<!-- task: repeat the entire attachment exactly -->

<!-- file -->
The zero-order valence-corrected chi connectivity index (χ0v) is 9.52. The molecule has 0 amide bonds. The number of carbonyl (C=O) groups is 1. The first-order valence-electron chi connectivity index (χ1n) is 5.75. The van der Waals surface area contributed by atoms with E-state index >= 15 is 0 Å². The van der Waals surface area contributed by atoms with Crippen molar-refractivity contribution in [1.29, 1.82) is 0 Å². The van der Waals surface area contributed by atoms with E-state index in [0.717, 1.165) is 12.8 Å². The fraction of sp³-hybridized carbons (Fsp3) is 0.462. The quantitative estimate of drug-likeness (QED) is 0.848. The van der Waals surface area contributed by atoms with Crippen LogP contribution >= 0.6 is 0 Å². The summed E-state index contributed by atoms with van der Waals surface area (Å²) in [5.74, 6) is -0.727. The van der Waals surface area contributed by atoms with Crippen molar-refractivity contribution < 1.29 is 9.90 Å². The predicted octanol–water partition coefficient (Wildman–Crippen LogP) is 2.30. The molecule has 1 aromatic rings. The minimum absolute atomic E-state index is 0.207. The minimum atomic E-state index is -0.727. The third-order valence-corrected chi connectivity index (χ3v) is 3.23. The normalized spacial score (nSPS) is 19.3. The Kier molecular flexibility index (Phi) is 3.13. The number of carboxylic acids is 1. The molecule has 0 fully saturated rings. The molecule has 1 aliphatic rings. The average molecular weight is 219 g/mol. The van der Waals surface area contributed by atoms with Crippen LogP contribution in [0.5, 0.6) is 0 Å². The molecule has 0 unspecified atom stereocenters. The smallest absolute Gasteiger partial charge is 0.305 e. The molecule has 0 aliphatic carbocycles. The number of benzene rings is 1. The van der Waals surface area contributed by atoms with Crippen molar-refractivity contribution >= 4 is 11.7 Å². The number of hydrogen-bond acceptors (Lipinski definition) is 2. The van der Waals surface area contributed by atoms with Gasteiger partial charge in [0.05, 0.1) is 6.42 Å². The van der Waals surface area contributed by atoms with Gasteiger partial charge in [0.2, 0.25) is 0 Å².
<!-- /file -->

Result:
The zero-order valence-corrected chi connectivity index (χ0v) is 9.52. The molecule has 0 amide bonds. The number of carbonyl (C=O) groups is 1. The first-order valence-electron chi connectivity index (χ1n) is 5.75. The van der Waals surface area contributed by atoms with E-state index >= 15 is 0 Å². The van der Waals surface area contributed by atoms with Crippen molar-refractivity contribution in [1.29, 1.82) is 0 Å². The van der Waals surface area contributed by atoms with E-state index in [0.717, 1.165) is 12.8 Å². The fraction of sp³-hybridized carbons (Fsp3) is 0.462. The quantitative estimate of drug-likeness (QED) is 0.848. The van der Waals surface area contributed by atoms with Crippen LogP contribution >= 0.6 is 0 Å². The summed E-state index contributed by atoms with van der Waals surface area (Å²) in [5.74, 6) is -0.727. The van der Waals surface area contributed by atoms with Crippen molar-refractivity contribution < 1.29 is 9.90 Å². The predicted octanol–water partition coefficient (Wildman–Crippen LogP) is 2.30. The molecule has 1 aromatic rings. The minimum absolute atomic E-state index is 0.207. The minimum atomic E-state index is -0.727. The third-order valence-corrected chi connectivity index (χ3v) is 3.23. The normalized spacial score (nSPS) is 19.3. The Kier molecular flexibility index (Phi) is 3.13. The number of carboxylic acids is 1. The molecule has 0 fully saturated rings. The molecule has 1 aliphatic rings. The average molecular weight is 219 g/mol. The van der Waals surface area contributed by atoms with Crippen LogP contribution in [0.5, 0.6) is 0 Å². The molecule has 0 unspecified atom stereocenters. The smallest absolute Gasteiger partial charge is 0.305 e. The molecule has 0 aliphatic carbocycles. The number of benzene rings is 1. The van der Waals surface area contributed by atoms with Crippen molar-refractivity contribution >= 4 is 11.7 Å². The number of hydrogen-bond acceptors (Lipinski definition) is 2. The van der Waals surface area contributed by atoms with Gasteiger partial charge in [0.05, 0.1) is 6.42 Å². The van der Waals surface area contributed by atoms with Gasteiger partial charge in [0.2, 0.25) is 0 Å².